Growing up, my sisters and I loved to play What shall I be? First appearing in 1966 and categorized as educational, it was proclaimed The Exciting Game of Career Girls. Based upon the roll of the dice and the acquisition of cards, players would race be the first to line up a job.
The box’s cover featured a dorky-looking girl, herculean pink bow in her hair, index finger on her cheek, looking as if as if couldn’t decide between all those career exciting opportunities. To her left were six women, one of whom would be this girl’s future self.
To be an airline hostess, the girl would attend airline training school; if she wanted to be an actress, she’d to go drama school. The nurse went through nursing school. The model went to charm school. And that gorgeous ballet dancer with the pink tutu? She went to ballet school. Only the teacher went to college, and she probably had to, poor thing. While all of the other women featured on the box were reasonably attractive, the teacher—with those ugly glasses and her helmet head hair—was downright dowdy.
The message was clear: Only ugly women went to college.
Two years after the introduction of this game, a boys’ version came out, with career and school choices a tad more interesting: Boys wanting to become statesmen attended law school; future scientists went to graduate school; college was for future athletes; doctors faced med school; engineers attended technical school and astronauts went to flight school.
Girls and boys were handed the expectations of their culture through that game. And to this day, games continue to teach children the values of the culture in which they live.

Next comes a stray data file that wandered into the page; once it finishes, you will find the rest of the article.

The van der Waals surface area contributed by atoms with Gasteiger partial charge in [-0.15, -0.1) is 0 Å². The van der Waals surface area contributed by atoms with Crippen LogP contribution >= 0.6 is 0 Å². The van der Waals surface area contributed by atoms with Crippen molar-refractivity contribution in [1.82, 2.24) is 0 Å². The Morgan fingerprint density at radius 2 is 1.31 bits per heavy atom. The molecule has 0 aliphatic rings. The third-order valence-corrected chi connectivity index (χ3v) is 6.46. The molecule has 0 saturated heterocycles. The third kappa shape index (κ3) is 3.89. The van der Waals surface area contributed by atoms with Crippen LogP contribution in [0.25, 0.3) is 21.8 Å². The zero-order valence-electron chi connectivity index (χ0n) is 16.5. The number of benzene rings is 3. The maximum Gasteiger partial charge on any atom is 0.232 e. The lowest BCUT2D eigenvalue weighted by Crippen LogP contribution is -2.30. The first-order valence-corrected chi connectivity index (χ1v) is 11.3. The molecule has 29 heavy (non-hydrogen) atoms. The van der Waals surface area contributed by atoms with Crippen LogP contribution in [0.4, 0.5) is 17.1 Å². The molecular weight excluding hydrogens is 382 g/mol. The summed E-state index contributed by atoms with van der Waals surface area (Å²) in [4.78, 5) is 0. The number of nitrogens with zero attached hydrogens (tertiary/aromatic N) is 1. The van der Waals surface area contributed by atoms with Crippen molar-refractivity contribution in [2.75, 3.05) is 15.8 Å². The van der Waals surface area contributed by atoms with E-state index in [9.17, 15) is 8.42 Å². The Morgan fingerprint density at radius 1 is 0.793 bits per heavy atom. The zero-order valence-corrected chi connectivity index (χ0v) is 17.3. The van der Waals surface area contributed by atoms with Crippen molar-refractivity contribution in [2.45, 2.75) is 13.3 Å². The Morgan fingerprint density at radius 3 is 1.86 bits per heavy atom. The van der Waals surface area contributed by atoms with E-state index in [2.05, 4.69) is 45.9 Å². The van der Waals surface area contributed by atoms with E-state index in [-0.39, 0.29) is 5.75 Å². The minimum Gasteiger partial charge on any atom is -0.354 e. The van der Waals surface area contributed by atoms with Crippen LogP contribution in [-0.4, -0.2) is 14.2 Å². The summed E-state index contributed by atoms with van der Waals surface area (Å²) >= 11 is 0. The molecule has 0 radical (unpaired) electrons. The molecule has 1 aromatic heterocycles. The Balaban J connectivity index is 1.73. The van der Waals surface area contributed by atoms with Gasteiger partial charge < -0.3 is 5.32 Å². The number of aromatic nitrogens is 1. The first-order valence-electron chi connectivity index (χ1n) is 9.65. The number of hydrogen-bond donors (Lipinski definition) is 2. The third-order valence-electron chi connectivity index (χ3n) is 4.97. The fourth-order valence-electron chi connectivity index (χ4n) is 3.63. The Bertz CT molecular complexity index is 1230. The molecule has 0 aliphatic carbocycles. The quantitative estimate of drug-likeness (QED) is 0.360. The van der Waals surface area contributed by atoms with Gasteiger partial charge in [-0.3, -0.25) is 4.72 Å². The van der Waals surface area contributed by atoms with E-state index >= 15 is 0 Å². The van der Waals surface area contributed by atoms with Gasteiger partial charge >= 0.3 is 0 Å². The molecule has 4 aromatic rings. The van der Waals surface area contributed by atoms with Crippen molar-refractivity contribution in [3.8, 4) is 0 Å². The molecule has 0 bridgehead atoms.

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When she was two, Filibuster’s absolute favorite game was Candy Land. This game, presumably straight from hell, featured plastic figures that had to navigate an interminably long board by means of color-coded cards in order to reach the Candy Castle. There were other cards, too—Mr. Mint, Gramma Nutt, Queen Frostine—that could work to your advantage by sending you forward in the game, sometimes almost to the end. But there was a risk inherent in the cards as well: Just three spaces from the Candy Castle, you could draw the nefarious Lord Licorice and be sent to back to the game’s beginning.
My husband and I quickly tired of Candy Land. We frequently buried it deep within the bowels of the toy closet, preferring anything—even a glittery art project—to the game. But Filibuster found it every time, dug it out and persuaded us to play. As soon as someone reached the Candy Castle, however, she would begin to cry. Even if we fixed it so she would be guaranteed to win, she would cry. We tried to extend the game: Not only would one person have to reach the Candy Castle, everyone did.
But still, Filibuster cried.
She enjoyed moving her little yellow figure around the board, sometimes even up the Rainbow Pass. She enjoyed the suspense of drawing the color cards—hoping she would be the one to get Queen Frostine. She enjoyed the process of playing the game.
We did not.
We tried a new tactic: As soon as someone reached the Castle, usually Filibuster, due to a bit of trickery with the cards, my husband and I would clap wildly and cheer, even jump up and down, if we had to, until Filibuster rewarded us with a big grin.
Finally, Filibuster understood what my husband and I were trying to teach her: Playing the game wasn’t what mattered.
Labels: Boys, Culture, Daughters, Games, Girls, Raising Children, Rules, Sons, the red dress club: